Does Government R&D Policy Mainly Benefit Scientists and Engineers?
Conventional wisdom holds that the social rate of return to R&D significantly exceeds the private rate of return and, therefore, R&D should be subsidized. In the U.S., the government has directly funded a large fraction of total R&D spending. This paper shows that there is a serious problem with such government efforts to increase inventive activity. The majority of R&D spending is actually just salary payments for R&D workers. Their labor supply, however, is quite inelastic so when the government funds R&D, a significant fraction of the increased spending goes directly into higher wages. Using CPS data on wages of scientific personnel, this paper shows that government R&D spending raises wages significantly, particularly for scientists related to defense such as physicists and aeronautical engineers. Because of the higher wages, conventional estimates of the effectiveness of R&D policy may be 30 to 50% too high. The results also imply that by altering the wages of scientists and engineers even for firms not receiving federal support, government funding directly crowds out private inventive activity.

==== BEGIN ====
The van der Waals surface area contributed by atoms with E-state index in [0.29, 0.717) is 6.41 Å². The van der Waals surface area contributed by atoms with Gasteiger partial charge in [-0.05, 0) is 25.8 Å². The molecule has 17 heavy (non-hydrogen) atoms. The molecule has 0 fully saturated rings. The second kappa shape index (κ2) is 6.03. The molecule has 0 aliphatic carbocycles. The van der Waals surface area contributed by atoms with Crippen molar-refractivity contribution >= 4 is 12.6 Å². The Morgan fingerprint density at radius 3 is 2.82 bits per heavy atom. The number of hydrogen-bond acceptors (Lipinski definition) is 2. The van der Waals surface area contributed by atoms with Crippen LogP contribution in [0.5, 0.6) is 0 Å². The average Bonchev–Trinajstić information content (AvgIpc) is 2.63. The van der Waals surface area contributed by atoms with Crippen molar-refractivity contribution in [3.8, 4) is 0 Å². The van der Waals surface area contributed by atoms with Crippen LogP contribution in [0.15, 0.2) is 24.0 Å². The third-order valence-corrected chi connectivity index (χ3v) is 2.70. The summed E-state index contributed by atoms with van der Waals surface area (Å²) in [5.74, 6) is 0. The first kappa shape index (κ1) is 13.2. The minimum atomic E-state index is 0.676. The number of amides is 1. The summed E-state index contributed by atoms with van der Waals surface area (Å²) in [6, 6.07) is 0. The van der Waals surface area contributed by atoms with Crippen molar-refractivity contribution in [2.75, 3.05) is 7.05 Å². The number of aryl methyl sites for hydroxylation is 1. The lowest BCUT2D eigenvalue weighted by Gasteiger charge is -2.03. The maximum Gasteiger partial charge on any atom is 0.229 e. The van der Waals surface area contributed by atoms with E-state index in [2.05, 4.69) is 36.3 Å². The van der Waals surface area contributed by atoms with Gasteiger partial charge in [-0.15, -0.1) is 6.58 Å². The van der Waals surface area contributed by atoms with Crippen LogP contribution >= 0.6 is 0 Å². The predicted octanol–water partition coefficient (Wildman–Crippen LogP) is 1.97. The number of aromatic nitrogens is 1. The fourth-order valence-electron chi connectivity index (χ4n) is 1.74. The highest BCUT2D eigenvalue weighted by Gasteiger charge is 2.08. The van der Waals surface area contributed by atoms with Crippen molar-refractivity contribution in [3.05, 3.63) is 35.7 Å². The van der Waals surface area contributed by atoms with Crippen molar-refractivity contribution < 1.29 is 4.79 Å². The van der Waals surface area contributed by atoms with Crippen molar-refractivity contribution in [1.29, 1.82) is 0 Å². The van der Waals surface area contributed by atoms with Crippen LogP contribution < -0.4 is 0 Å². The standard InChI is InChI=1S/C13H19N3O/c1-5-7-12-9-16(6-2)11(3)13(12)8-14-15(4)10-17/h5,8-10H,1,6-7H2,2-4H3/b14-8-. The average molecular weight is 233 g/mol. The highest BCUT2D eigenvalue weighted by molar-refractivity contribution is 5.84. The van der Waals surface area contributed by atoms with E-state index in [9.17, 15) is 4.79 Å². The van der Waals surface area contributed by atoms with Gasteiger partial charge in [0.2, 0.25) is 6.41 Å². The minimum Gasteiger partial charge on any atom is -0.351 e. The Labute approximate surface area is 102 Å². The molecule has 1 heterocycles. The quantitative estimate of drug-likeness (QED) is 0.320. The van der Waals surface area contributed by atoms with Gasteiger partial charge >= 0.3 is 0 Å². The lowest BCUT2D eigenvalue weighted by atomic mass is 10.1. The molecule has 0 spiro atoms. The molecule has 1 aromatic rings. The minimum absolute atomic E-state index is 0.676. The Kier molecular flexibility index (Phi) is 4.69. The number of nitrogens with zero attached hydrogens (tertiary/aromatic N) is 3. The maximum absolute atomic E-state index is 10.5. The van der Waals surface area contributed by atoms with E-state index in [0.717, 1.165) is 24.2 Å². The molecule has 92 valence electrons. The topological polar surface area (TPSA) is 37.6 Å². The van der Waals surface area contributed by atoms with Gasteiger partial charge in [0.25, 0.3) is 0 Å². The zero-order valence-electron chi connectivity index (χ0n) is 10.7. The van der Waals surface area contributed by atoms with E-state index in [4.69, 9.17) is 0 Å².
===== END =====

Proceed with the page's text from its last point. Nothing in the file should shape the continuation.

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Volume (Year): 88 (1998)
Issue (Month): 2 (May)
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References listed on IDEAS
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- James M. Poterba, 1983. "Tax Subsidies to Owner-occupied Housing: An Asset Market Approach," Working papers 339, Massachusetts Institute of Technology (MIT), Department of Economics.
- Ryoo, J. & Rosen, S., 1992.
"The Market for Engineers,"
University of Chicago - Economics Research Center
92-10, Chicago - Economics Research Center.
- Jaewoo Ryoo & Sherwin Rosen, 1992. "The Market for Engineers," University of Chicago - George G. Stigler Center for Study of Economy and State 83, Chicago - Center for Study of Economy and State.
- Romer, Paul M, 1990. "Endogenous Technological Change," Journal of Political Economy, University of Chicago Press, vol. 98(5), pages 71-102, October.
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